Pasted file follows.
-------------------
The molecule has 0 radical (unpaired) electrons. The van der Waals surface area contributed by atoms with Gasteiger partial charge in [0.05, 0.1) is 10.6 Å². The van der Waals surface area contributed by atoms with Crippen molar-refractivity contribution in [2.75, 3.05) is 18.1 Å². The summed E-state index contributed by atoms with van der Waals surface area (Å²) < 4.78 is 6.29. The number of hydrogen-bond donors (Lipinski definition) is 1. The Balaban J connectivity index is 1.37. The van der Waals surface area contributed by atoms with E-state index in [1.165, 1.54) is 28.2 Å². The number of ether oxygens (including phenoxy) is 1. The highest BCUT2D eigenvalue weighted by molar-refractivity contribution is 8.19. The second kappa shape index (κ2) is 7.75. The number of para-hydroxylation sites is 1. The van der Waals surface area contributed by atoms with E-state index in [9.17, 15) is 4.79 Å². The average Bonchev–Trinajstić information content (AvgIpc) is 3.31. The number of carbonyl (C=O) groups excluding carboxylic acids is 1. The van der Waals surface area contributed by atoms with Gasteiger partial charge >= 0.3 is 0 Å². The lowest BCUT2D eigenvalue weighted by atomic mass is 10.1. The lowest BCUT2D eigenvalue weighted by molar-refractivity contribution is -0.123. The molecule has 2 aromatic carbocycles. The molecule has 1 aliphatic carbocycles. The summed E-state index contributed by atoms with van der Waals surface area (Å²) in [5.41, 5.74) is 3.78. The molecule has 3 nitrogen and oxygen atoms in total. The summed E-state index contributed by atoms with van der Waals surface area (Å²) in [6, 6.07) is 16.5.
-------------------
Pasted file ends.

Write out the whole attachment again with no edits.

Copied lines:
The molecule has 0 radical (unpaired) electrons. The van der Waals surface area contributed by atoms with Gasteiger partial charge in [0.05, 0.1) is 10.6 Å². The van der Waals surface area contributed by atoms with Crippen molar-refractivity contribution in [2.75, 3.05) is 18.1 Å². The summed E-state index contributed by atoms with van der Waals surface area (Å²) < 4.78 is 6.29. The number of hydrogen-bond donors (Lipinski definition) is 1. The Balaban J connectivity index is 1.37. The van der Waals surface area contributed by atoms with E-state index in [1.165, 1.54) is 28.2 Å². The number of ether oxygens (including phenoxy) is 1. The highest BCUT2D eigenvalue weighted by molar-refractivity contribution is 8.19. The second kappa shape index (κ2) is 7.75. The number of para-hydroxylation sites is 1. The van der Waals surface area contributed by atoms with E-state index in [9.17, 15) is 4.79 Å². The average Bonchev–Trinajstić information content (AvgIpc) is 3.31. The number of carbonyl (C=O) groups excluding carboxylic acids is 1. The van der Waals surface area contributed by atoms with Gasteiger partial charge >= 0.3 is 0 Å². The lowest BCUT2D eigenvalue weighted by atomic mass is 10.1. The lowest BCUT2D eigenvalue weighted by molar-refractivity contribution is -0.123. The molecule has 2 aromatic carbocycles. The molecule has 1 aliphatic carbocycles. The summed E-state index contributed by atoms with van der Waals surface area (Å²) in [5.41, 5.74) is 3.78. The molecule has 3 nitrogen and oxygen atoms in total. The summed E-state index contributed by atoms with van der Waals surface area (Å²) in [6, 6.07) is 16.5.